Upjohn Institute Working Paper No. 04-104
Comparative Economic Studies 48(2) (2006): 229-251
We analyze the pace and patterns of job reallocation in Ukraine using 1992-2000 panel data on nearly the surviving universe of manufacturing firms inherited from the Soviet Union. Employment growth displays substantial increase in heterogeneity during this transition period, with a corresponding rise in excess job reallocation. Unlike data for Soviet Russia in the 1980s, Ukrainian job reallocation in the 1990s was clearly productivity-enhancing, both within and cross industries. The paper also estimates the effects of firm and market characteristics on the magnitude of reallocation and on the extent to which it has contributed to aggregate productivity growth.
Data collection was supported by a grant from EROC (Economic Research and Outreach Center) at the Kiev School of Economics. This paper is part of a larger project funded by the National Council for Eurasian and East European Research on employment reallocation in Hungary, Romania, Russia, and Ukraine, and the U.S. State Department (through a grant administered by the William Davidson Institute at the University of Michigan Business School) for support of analysis.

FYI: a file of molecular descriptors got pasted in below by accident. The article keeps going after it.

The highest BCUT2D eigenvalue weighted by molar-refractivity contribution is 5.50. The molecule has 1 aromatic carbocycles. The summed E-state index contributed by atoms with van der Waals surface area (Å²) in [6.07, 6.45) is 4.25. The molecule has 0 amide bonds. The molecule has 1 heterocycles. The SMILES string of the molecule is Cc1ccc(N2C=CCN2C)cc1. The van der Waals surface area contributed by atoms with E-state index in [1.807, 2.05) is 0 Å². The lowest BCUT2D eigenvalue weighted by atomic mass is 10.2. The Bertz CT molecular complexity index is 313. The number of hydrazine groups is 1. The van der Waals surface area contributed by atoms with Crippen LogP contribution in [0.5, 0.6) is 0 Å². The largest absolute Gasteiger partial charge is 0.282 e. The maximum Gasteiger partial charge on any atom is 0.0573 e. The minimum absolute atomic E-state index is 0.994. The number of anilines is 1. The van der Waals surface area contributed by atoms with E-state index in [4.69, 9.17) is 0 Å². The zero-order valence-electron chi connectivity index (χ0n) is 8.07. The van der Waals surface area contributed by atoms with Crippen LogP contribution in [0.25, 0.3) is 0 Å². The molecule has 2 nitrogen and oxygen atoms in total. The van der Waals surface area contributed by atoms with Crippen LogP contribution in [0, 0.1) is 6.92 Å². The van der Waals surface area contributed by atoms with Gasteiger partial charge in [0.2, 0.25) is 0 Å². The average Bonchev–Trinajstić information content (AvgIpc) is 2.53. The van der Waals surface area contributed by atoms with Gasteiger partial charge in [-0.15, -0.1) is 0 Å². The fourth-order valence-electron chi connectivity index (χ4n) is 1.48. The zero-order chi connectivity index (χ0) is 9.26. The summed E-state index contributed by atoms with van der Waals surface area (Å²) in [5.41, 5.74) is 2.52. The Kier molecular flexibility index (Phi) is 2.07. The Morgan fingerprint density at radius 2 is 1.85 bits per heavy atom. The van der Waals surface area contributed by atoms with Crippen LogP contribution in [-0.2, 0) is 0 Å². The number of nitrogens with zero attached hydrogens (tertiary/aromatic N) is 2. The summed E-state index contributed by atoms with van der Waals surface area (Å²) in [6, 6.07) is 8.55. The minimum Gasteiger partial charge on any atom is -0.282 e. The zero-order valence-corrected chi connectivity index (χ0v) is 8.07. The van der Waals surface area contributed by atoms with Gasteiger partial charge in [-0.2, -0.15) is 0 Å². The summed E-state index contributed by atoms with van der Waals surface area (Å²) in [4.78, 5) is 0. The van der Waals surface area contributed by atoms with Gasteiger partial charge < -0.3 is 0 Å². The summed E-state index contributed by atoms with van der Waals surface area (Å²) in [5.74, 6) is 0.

INTERNATIONAL ISSUES; International labor comparisons; Transition economies
Brown, J. David, and John S. Earle. 2004. "Job Reallocation and Productivity Growth in the Ukrainian Transition." Upjohn Institute Working Paper No. 04-104. Kalamazoo, MI: W.E. Upjohn Institute for Employment Research. http://dx.doi.org/10.17848/wp04-104